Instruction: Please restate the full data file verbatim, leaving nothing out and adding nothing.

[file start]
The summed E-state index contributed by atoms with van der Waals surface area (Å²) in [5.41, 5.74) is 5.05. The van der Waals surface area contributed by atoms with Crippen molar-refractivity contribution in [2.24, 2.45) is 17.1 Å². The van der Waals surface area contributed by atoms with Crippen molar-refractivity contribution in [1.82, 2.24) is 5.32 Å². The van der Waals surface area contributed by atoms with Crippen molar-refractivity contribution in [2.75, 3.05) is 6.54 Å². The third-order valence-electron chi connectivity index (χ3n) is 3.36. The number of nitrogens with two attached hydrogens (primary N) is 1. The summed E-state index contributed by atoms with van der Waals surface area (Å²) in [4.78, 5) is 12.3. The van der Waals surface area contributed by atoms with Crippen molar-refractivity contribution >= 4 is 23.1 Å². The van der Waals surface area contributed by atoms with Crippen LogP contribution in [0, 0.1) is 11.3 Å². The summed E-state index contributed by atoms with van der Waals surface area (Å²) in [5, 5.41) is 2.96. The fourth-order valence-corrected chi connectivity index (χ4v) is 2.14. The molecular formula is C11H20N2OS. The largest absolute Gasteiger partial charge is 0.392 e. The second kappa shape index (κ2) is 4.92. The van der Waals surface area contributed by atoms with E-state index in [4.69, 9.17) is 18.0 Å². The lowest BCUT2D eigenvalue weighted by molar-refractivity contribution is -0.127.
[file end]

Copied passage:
The summed E-state index contributed by atoms with van der Waals surface area (Å²) in [5.41, 5.74) is 5.05. The van der Waals surface area contributed by atoms with Crippen molar-refractivity contribution in [2.24, 2.45) is 17.1 Å². The van der Waals surface area contributed by atoms with Crippen molar-refractivity contribution in [1.82, 2.24) is 5.32 Å². The van der Waals surface area contributed by atoms with Crippen molar-refractivity contribution in [2.75, 3.05) is 6.54 Å². The third-order valence-electron chi connectivity index (χ3n) is 3.36. The number of nitrogens with two attached hydrogens (primary N) is 1. The summed E-state index contributed by atoms with van der Waals surface area (Å²) in [4.78, 5) is 12.3. The van der Waals surface area contributed by atoms with Crippen molar-refractivity contribution >= 4 is 23.1 Å². The van der Waals surface area contributed by atoms with Crippen LogP contribution in [0, 0.1) is 11.3 Å². The summed E-state index contributed by atoms with van der Waals surface area (Å²) in [5, 5.41) is 2.96. The fourth-order valence-corrected chi connectivity index (χ4v) is 2.14. The molecular formula is C11H20N2OS. The largest absolute Gasteiger partial charge is 0.392 e. The second kappa shape index (κ2) is 4.92. The van der Waals surface area contributed by atoms with E-state index in [4.69, 9.17) is 18.0 Å². The lowest BCUT2D eigenvalue weighted by molar-refractivity contribution is -0.127.